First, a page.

Miss Pinkerton (1932) Review

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Proof That It’s Pre-Code

  • Well, you know, there’s a scene where Joan Blondell is having a conversation with her coworkers about how bored she is in her job… and she slowly strips throughout her diatribe. I guess that’s one way to introduce the character…
  • Our main character, a nurse, accidentally murders someone and isn’t punished. That’s pretty cool, right? Right?

Particulars of the Picture

Miss Pinkerton Joan Blondell Lloyd Bacon
Nurse Adams…
Joan Blondell
George Brent
Directed by
Lloyd Bacon

“So this is romance.”

Miss Pinkerton can be quickly boiled down this: a film full of great looking shots desperately in search of a story. I don’t blame the actors or the director, who all try their best, but the creaky script that has more red herrings than your average major river.

These herrings pop up in the form of people simply acting suspicious. After a while you may as well start taking a shot every time a door is opened and we someone back up, as they were obviously listening in on the conversation. Why are they doing this? Everyone has their own motives which the movie keeps carefully away from us.

You see, Nurse Adams (Blondell) is doing some home nursing at a creepy dark house the night after a murder has been committed. The house’s young sire has been murdered and/or committed suicide. The suspects include the dying old matriarch, a maid, a butler, a doctor, a lawyer, and various other shady characters lurking about.

Police Sargent Patten (Brent) decides to unravel everything by having Adams do all the work. He nicknames her Miss Pinkerton because, you know, dames are adorable when they try and do stuff.

If you find that outmoded and/or patronizing, pack it in, this movie won’t win you over. Blondell mostly gets terrorized, and whenever she does any detecting it doesn’t go much of anywhere. She saves the day by screaming so loud that Patten hears her from outside the house and rushes to defeat the killer after she’s almost been choked to death.

Director Lloyd Bacon tries to spice up the messy plotting with plenty of shadows and atmosphere, but even that can’t do all the work. There are long extended silences, which would be fine if there were an ounce of tension. As it is, though, they’re just amicable conversation breaks.

Blondell also gives it a shot, playing Adams with verve and gusto. Brent may as well just sleepwalk through the entire thing, since his role is pretty much to be the daring man who shows up. The two do get a couple of nice moments at least, including one, after a tender embrace, they very quickly exchange some important information:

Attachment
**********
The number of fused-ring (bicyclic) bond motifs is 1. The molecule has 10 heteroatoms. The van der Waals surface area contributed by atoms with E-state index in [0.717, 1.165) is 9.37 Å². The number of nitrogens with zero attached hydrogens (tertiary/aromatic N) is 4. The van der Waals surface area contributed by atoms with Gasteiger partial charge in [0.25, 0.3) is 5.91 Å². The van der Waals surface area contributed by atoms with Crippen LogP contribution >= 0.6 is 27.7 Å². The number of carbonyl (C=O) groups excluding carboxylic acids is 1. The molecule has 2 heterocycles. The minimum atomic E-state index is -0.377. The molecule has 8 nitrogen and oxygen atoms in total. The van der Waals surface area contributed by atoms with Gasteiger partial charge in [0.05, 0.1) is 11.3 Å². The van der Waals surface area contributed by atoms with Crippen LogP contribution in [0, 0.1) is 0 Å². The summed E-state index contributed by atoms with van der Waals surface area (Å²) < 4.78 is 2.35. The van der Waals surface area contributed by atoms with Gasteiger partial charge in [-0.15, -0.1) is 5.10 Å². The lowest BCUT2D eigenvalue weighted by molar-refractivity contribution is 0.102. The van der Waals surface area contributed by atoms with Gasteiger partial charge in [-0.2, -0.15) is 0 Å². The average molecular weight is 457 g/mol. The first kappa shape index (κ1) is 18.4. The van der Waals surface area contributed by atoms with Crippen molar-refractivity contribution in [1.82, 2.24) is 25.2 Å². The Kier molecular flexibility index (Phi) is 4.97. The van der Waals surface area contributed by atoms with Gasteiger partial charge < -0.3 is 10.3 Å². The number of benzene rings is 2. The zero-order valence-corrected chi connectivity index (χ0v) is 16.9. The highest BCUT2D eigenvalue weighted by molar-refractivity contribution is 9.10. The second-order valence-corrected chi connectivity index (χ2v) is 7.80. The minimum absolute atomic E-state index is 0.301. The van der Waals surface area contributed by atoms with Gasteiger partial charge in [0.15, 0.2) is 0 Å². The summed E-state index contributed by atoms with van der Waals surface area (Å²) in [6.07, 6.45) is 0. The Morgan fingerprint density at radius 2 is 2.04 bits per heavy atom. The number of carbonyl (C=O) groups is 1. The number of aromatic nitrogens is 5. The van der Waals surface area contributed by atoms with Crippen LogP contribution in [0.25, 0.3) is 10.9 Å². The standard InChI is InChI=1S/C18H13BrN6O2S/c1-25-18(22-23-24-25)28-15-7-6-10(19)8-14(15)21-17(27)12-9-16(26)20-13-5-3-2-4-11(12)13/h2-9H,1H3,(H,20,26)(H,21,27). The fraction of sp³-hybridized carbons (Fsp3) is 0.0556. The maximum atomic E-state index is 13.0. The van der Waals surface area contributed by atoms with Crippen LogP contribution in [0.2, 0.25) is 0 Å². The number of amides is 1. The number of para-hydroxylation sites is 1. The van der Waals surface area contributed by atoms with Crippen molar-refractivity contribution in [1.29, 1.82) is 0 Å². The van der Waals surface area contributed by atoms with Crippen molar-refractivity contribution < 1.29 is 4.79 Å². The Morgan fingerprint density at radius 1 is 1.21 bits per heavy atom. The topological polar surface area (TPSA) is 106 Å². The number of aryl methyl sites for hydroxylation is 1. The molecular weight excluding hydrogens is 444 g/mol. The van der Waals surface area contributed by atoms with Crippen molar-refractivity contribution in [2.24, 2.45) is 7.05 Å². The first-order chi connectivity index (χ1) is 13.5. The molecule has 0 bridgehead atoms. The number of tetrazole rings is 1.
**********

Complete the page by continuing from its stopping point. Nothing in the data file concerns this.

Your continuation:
“Wait, are you married?”
“No. You?”

Otherwise, unless you’re some kind of sick pathetic Pre-Code completionist (guilty), Miss Pinkerton is worth skipping.

Shadows and Lurking

Here’s some screenshots I took. Click for big!

Miss Pinkerton Lurking Shadow   Miss Pinkerton Lurking

Miss Pinkerton coffin

Trivia & Links

  • There’s a good biography of Joan Blondell by Susan Kelly over at Immortal Ephemera that you should check out!
  • Andre Sennwald from The New York Times (who is quickly becoming one of my favorite critics) also shared my views on this one:

Even so staple a dramatic commodity as homicide should keep up with the times; terror may be expected to change its mask occasionally, and mystery to wear a new camouflage. In “Miss Pinkerton,” which was revealed at the Strand yesterday, the aging handmaidens of the murder melodrama perform their grisly dance in the gloomy mansion of old Juliet Mitchell, but the sound and the fury have gone out of them. There were heretics in the audience who laughed.

  • If you do end up seeing this movie, you really have to marvel at just how many plot strands come up and vanish. For all its failings, this would make a pretty good drinking game.


  • Miss Pinkerton is on DVD as part of the Forbidden Hollywood Collection Volume 5. You can buy it from Amazon or Warner Archive or rent it from Classicflix.

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Danny lives outside Tokyo, Japan, with his lovely wife, adorable daughter, and two yappy dogs. He blogs bi-weekly at pre-code.com, a website dedicated to Hollywood films from 1930 to 1934, and can be found on Twitter @PreCodeDotCom.

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